Horse racing has held up much better than any other sport in the time of coronavirus.
Sha Tin Racecourse is one of the two racecourses for horse racing in Hong Kong. It is located in Sha Tin in the New Territories. It is managed by Hong Kong Jockey Club. Picture: iStock
Action has continued in the powerful racing jurisdictions of Australia, Hong Kong, Japan, Singapore and the US – all behind closed doors with only essential workers present.
But the strains of keeping the flag flying are beginning to show – notably with California’s Santa Anita racecourse being forced to shut down by local authorities this week.
The Los Angeles County Health Department dropped the axe just hours before the start of a three-day meeting at the famous venue that is sometimes described as the best racetrack in the world. Only a skeleton team of carers was allowed to stay on site to look after the 1,700 horses stabled at the facility.
Stakeholders, including the track owners and trainers’ associations, are up in arms and pleading for the decision to be rescinded.
“The continuation of live racing does not present a health risk to the 1,000-plus workers on the backstretch, who live in dormitories and must be at the track to support the training of 1,700 horses every day,” read a statement.
The trainers noted that the care and exercise of horses are already deemed essential activities and urged the county to send inspectors to the track to witness the safety precautions in place.
“If there is a prolonged period of no racing many of these jobs will certainly be eliminated and up to 1,000 people could be added to the current LA homeless problem.
“What we are seeking is not extreme or without precedent. All other counties in California where live racing is conducted have accepted these arguments and are allowing live racing to continue under the strict safety precautions that we also have at Santa Anita,” read the appeal.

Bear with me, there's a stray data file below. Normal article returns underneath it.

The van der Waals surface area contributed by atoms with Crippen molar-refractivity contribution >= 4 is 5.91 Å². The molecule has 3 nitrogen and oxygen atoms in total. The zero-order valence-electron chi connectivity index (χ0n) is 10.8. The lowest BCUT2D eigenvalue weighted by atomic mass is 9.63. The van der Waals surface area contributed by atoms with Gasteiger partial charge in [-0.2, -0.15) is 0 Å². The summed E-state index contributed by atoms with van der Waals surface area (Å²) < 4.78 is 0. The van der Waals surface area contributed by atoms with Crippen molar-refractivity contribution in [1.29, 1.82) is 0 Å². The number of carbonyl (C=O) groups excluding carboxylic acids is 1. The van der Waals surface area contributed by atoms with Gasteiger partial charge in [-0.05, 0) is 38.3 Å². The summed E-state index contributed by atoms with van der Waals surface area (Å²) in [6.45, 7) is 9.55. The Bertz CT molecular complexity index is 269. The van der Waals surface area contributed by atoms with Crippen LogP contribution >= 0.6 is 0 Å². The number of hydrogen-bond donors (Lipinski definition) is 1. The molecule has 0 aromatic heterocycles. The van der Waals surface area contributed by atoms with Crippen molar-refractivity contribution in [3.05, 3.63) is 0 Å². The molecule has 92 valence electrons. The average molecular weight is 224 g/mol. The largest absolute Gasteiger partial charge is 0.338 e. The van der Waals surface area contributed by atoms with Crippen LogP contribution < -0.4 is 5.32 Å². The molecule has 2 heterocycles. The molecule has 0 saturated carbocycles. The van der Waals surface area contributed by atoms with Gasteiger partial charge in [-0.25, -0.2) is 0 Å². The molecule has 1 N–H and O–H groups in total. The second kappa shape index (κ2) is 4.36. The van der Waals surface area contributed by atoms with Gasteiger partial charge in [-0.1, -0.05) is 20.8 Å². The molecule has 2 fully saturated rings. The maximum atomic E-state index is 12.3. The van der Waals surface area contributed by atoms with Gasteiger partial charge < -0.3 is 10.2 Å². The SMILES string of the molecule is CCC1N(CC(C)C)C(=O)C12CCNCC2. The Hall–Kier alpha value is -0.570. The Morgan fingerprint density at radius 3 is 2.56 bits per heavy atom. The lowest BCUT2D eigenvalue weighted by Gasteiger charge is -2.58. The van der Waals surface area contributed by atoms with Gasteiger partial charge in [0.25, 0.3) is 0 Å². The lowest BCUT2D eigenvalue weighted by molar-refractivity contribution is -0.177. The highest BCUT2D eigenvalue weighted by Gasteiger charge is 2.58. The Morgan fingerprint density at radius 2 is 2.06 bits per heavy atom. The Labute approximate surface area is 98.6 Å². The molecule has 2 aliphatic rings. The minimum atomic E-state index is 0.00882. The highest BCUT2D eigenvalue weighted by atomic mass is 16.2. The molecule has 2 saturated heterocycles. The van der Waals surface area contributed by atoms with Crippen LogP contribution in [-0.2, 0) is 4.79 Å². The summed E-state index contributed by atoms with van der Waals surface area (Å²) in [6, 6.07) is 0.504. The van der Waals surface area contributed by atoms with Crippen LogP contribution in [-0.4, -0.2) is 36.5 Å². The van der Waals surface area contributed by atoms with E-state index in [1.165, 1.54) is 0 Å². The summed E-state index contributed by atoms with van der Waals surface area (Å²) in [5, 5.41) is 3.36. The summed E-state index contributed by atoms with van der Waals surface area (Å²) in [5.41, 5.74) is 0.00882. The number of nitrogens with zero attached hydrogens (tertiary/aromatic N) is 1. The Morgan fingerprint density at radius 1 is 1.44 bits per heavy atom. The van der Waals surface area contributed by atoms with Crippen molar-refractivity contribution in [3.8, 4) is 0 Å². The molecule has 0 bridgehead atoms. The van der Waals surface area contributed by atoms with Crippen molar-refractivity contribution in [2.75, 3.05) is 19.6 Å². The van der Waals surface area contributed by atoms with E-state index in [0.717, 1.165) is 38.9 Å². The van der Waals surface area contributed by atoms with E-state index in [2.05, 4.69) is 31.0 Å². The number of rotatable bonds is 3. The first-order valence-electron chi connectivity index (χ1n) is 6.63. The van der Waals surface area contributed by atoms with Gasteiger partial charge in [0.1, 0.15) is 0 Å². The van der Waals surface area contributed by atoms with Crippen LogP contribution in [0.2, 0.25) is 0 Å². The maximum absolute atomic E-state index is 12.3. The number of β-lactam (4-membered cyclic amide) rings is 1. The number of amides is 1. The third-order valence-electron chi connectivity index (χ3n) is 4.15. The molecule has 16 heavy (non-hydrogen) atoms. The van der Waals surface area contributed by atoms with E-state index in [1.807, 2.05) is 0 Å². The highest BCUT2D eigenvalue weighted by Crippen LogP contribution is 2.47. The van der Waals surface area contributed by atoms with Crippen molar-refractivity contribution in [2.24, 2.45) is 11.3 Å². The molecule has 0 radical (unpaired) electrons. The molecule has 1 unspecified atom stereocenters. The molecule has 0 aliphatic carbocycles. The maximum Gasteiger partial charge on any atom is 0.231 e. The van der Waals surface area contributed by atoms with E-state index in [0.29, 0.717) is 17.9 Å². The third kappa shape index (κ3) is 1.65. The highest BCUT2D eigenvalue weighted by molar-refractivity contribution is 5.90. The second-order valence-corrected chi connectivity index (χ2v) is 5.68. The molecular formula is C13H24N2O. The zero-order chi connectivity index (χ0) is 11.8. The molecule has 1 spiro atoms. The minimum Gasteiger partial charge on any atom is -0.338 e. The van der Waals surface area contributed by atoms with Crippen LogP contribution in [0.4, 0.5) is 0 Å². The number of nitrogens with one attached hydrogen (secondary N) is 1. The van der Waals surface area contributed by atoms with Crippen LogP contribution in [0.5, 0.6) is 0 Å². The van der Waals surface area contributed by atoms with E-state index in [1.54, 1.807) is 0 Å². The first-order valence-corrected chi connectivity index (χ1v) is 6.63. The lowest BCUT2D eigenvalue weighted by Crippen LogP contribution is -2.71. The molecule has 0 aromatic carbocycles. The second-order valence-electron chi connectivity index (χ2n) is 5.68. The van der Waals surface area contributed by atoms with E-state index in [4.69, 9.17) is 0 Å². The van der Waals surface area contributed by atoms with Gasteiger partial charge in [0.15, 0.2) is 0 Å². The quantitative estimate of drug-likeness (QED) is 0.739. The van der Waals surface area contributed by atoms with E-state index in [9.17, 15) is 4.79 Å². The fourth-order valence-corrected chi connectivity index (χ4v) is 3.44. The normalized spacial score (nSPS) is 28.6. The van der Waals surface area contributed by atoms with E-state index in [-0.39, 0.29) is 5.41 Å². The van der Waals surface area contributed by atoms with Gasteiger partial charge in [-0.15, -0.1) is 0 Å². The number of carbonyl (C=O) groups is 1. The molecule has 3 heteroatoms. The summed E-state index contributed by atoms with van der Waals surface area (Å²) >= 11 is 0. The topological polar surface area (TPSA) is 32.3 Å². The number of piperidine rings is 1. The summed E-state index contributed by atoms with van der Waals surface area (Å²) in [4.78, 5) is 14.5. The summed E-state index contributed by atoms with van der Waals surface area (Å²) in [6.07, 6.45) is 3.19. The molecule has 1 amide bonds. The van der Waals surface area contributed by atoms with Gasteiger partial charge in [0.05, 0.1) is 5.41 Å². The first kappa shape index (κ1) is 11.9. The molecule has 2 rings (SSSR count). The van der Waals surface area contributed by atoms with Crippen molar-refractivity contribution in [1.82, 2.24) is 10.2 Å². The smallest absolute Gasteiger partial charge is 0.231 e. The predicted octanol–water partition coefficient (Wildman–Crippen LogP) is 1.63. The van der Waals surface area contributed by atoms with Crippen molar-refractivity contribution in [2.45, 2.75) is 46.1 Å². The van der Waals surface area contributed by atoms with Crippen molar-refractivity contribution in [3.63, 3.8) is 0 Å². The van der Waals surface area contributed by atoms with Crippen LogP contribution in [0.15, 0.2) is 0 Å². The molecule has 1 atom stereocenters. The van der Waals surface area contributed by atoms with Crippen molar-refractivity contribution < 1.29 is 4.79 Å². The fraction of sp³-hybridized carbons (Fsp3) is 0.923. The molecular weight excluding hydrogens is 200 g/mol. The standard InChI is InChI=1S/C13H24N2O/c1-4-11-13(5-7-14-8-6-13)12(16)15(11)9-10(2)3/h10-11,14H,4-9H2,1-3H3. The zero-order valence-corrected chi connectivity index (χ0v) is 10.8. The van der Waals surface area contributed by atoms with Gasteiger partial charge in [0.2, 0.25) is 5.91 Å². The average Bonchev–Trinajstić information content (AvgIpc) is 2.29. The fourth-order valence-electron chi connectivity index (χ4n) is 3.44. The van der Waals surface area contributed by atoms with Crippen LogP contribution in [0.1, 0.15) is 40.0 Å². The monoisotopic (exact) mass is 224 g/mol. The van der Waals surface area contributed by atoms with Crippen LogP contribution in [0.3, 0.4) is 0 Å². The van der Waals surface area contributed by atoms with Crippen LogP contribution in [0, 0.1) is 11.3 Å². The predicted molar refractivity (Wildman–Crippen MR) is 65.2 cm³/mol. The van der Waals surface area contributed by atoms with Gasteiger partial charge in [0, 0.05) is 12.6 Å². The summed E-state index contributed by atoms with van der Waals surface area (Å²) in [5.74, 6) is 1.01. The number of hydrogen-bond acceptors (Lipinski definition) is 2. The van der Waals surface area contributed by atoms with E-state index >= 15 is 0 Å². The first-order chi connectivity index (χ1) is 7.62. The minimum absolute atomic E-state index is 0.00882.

Santa Anita could become a test case for the rest of the racing world, including South Africa – if the rationale of the argument in favour of closed-doors racing is persuasive.
For the record, racing has shut down in the UK, Ireland, France, Germany, Italy, New Zealand, Canada and Dubai, as well as SA.
Millions of dollars, pounds, euros and rands – not to mention jobs – are being shed and all those countries will be eager to start racing again as the Covid-19 threat ebbs – and they will be arguing along the same lines as Santa Anita.
The Hong Kong Jockey Club is said to be holding on by the skin of its teeth as the coronavirus resurges in the city. Wednesday’s Sha Tin meeting only got a government nod at the last minute.
Cancellation of the fixture would have been a blow for Joao Moreira’s followers, as the Brazilian jockey they call “Magic Man” scored a five-timer to snatch the lead in the Hong Kong championship from keen rival Zac Purton.
The Australians are changing their game plan by the day, restructuring their programmes to ward off any potential government interference. The state of Queensland, for example, has scrapped its popular winter festival to save money and scrutiny. It has also closed most of its 100 tracks to focus on health and safety measures at just 15 venues.
(A hundred tracks in one state/province? That tells you something about the racing fanaticism in Oz!)
Punters around the world, relying on action in the five hold-out regions, are hoping the valiant folk of California prevail and set an example.
South Africans have particular interest in Hong Kong, where Grant van Niekerk and Karis Teetan are riding very successfully; in Singapore, where Ryan Munger is a name they can follow, and Japan, where our reigning champ Lyle Hewitson has racked up nine wins and 10 seconds in just a few weeks.
For more news your way, download The Citizen’s app for iOS and Android.
BACK TO CITIZEN
BACK TO PREMIUM
The Citizen. All rights